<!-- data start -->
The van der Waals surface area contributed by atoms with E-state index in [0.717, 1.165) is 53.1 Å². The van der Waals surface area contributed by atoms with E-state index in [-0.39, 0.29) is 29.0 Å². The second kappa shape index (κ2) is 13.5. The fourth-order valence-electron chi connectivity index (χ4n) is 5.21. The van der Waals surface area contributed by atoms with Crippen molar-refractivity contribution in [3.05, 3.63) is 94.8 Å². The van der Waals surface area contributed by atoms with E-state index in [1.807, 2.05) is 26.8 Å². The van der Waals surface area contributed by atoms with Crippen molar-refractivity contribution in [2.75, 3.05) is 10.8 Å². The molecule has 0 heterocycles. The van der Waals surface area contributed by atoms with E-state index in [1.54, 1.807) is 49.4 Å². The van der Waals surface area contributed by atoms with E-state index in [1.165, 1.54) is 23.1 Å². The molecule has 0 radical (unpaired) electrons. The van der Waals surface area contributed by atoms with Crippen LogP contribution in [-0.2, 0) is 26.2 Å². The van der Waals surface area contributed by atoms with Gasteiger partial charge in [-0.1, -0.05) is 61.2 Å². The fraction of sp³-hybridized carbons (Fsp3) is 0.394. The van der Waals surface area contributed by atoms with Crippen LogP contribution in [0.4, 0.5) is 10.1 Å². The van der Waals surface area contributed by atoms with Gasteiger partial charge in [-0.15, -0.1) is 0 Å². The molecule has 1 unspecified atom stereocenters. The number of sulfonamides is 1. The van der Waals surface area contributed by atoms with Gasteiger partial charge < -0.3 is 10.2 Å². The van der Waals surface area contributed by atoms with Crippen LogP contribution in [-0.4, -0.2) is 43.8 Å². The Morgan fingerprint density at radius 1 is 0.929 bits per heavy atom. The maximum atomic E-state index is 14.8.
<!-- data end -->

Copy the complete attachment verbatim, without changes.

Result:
The van der Waals surface area contributed by atoms with E-state index in [0.717, 1.165) is 53.1 Å². The van der Waals surface area contributed by atoms with E-state index in [-0.39, 0.29) is 29.0 Å². The second kappa shape index (κ2) is 13.5. The fourth-order valence-electron chi connectivity index (χ4n) is 5.21. The van der Waals surface area contributed by atoms with Crippen molar-refractivity contribution in [3.05, 3.63) is 94.8 Å². The van der Waals surface area contributed by atoms with E-state index in [1.807, 2.05) is 26.8 Å². The van der Waals surface area contributed by atoms with Crippen molar-refractivity contribution in [2.75, 3.05) is 10.8 Å². The molecule has 0 heterocycles. The van der Waals surface area contributed by atoms with E-state index in [1.54, 1.807) is 49.4 Å². The van der Waals surface area contributed by atoms with E-state index in [1.165, 1.54) is 23.1 Å². The molecule has 0 radical (unpaired) electrons. The van der Waals surface area contributed by atoms with Crippen LogP contribution in [-0.2, 0) is 26.2 Å². The van der Waals surface area contributed by atoms with Gasteiger partial charge in [-0.1, -0.05) is 61.2 Å². The fraction of sp³-hybridized carbons (Fsp3) is 0.394. The van der Waals surface area contributed by atoms with Crippen LogP contribution in [0.4, 0.5) is 10.1 Å². The van der Waals surface area contributed by atoms with Gasteiger partial charge in [-0.15, -0.1) is 0 Å². The molecule has 1 unspecified atom stereocenters. The number of sulfonamides is 1. The van der Waals surface area contributed by atoms with Gasteiger partial charge < -0.3 is 10.2 Å². The van der Waals surface area contributed by atoms with Crippen LogP contribution in [-0.4, -0.2) is 43.8 Å². The Morgan fingerprint density at radius 1 is 0.929 bits per heavy atom. The maximum atomic E-state index is 14.8.